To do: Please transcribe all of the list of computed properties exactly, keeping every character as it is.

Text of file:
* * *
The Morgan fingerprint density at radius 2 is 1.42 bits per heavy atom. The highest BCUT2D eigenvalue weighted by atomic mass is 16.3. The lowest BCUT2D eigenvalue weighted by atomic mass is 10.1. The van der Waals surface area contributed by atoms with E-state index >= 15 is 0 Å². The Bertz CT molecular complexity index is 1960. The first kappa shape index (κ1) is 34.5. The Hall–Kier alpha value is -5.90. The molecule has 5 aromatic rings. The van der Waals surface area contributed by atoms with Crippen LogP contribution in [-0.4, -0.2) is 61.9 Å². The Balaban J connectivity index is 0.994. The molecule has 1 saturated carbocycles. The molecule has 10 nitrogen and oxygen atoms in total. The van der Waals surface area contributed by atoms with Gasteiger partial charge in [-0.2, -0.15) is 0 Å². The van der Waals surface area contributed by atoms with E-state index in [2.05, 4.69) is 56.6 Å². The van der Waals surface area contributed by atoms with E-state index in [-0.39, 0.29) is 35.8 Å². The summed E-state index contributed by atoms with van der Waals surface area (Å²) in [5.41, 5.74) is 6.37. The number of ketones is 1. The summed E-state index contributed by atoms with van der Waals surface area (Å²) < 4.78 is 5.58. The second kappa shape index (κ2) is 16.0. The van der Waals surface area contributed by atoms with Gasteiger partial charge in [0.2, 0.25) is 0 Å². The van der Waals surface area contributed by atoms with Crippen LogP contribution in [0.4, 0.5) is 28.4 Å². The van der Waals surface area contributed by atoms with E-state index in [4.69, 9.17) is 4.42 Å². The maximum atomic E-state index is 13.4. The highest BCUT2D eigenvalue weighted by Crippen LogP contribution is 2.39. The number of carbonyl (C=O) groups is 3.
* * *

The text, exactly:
The Morgan fingerprint density at radius 2 is 1.42 bits per heavy atom. The highest BCUT2D eigenvalue weighted by atomic mass is 16.3. The lowest BCUT2D eigenvalue weighted by atomic mass is 10.1. The van der Waals surface area contributed by atoms with E-state index >= 15 is 0 Å². The Bertz CT molecular complexity index is 1960. The first kappa shape index (κ1) is 34.5. The Hall–Kier alpha value is -5.90. The molecule has 5 aromatic rings. The van der Waals surface area contributed by atoms with Crippen LogP contribution in [-0.4, -0.2) is 61.9 Å². The Balaban J connectivity index is 0.994. The molecule has 1 saturated carbocycles. The molecule has 10 nitrogen and oxygen atoms in total. The van der Waals surface area contributed by atoms with Gasteiger partial charge in [-0.2, -0.15) is 0 Å². The van der Waals surface area contributed by atoms with E-state index in [2.05, 4.69) is 56.6 Å². The van der Waals surface area contributed by atoms with E-state index in [-0.39, 0.29) is 35.8 Å². The summed E-state index contributed by atoms with van der Waals surface area (Å²) in [5.41, 5.74) is 6.37. The number of ketones is 1. The summed E-state index contributed by atoms with van der Waals surface area (Å²) < 4.78 is 5.58. The second kappa shape index (κ2) is 16.0. The van der Waals surface area contributed by atoms with Gasteiger partial charge in [0.2, 0.25) is 0 Å². The van der Waals surface area contributed by atoms with Crippen LogP contribution in [0.4, 0.5) is 28.4 Å². The van der Waals surface area contributed by atoms with E-state index in [4.69, 9.17) is 4.42 Å². The maximum atomic E-state index is 13.4. The highest BCUT2D eigenvalue weighted by Crippen LogP contribution is 2.39. The number of carbonyl (C=O) groups is 3.